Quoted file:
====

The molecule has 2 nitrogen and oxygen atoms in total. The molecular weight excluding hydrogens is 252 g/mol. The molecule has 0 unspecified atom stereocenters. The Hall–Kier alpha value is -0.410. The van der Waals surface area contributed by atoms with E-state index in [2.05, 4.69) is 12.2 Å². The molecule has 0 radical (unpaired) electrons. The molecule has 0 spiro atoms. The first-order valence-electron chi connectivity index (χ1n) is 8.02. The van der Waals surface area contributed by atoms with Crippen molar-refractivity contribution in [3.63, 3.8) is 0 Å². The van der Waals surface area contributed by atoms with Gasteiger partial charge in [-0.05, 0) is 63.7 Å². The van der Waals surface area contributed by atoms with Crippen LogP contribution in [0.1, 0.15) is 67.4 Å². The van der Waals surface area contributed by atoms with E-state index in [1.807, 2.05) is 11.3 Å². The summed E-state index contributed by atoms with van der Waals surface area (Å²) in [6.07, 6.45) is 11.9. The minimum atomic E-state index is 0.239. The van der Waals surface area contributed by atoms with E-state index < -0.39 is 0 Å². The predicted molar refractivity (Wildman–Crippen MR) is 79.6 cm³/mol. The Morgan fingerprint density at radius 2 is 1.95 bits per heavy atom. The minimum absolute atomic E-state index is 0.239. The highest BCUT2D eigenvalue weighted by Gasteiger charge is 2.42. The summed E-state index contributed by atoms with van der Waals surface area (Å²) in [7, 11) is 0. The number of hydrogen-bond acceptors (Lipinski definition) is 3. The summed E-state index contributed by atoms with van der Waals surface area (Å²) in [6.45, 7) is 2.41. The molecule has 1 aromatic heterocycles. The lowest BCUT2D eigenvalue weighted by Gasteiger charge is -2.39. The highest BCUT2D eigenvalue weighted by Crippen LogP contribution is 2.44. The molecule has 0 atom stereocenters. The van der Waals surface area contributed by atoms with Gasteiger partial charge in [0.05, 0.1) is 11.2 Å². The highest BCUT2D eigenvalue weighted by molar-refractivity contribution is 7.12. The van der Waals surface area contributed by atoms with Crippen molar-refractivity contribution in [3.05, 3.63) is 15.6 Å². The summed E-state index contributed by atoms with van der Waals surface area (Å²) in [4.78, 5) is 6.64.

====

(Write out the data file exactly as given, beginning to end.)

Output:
The molecule has 2 nitrogen and oxygen atoms in total. The molecular weight excluding hydrogens is 252 g/mol. The molecule has 0 unspecified atom stereocenters. The Hall–Kier alpha value is -0.410. The van der Waals surface area contributed by atoms with E-state index in [2.05, 4.69) is 12.2 Å². The molecule has 0 radical (unpaired) electrons. The molecule has 0 spiro atoms. The first-order valence-electron chi connectivity index (χ1n) is 8.02. The van der Waals surface area contributed by atoms with Crippen molar-refractivity contribution in [3.63, 3.8) is 0 Å². The van der Waals surface area contributed by atoms with Gasteiger partial charge in [-0.05, 0) is 63.7 Å². The van der Waals surface area contributed by atoms with Crippen LogP contribution in [0.1, 0.15) is 67.4 Å². The van der Waals surface area contributed by atoms with E-state index in [1.807, 2.05) is 11.3 Å². The summed E-state index contributed by atoms with van der Waals surface area (Å²) in [6.07, 6.45) is 11.9. The minimum atomic E-state index is 0.239. The van der Waals surface area contributed by atoms with E-state index < -0.39 is 0 Å². The predicted molar refractivity (Wildman–Crippen MR) is 79.6 cm³/mol. The Morgan fingerprint density at radius 2 is 1.95 bits per heavy atom. The minimum absolute atomic E-state index is 0.239. The highest BCUT2D eigenvalue weighted by Gasteiger charge is 2.42. The summed E-state index contributed by atoms with van der Waals surface area (Å²) in [7, 11) is 0. The number of hydrogen-bond acceptors (Lipinski definition) is 3. The summed E-state index contributed by atoms with van der Waals surface area (Å²) in [6.45, 7) is 2.41. The molecule has 1 aromatic heterocycles. The lowest BCUT2D eigenvalue weighted by Gasteiger charge is -2.39. The highest BCUT2D eigenvalue weighted by Crippen LogP contribution is 2.44. The molecule has 0 atom stereocenters. The van der Waals surface area contributed by atoms with Gasteiger partial charge in [0.05, 0.1) is 11.2 Å². The highest BCUT2D eigenvalue weighted by molar-refractivity contribution is 7.12. The van der Waals surface area contributed by atoms with Crippen molar-refractivity contribution in [3.05, 3.63) is 15.6 Å². The summed E-state index contributed by atoms with van der Waals surface area (Å²) in [4.78, 5) is 6.64.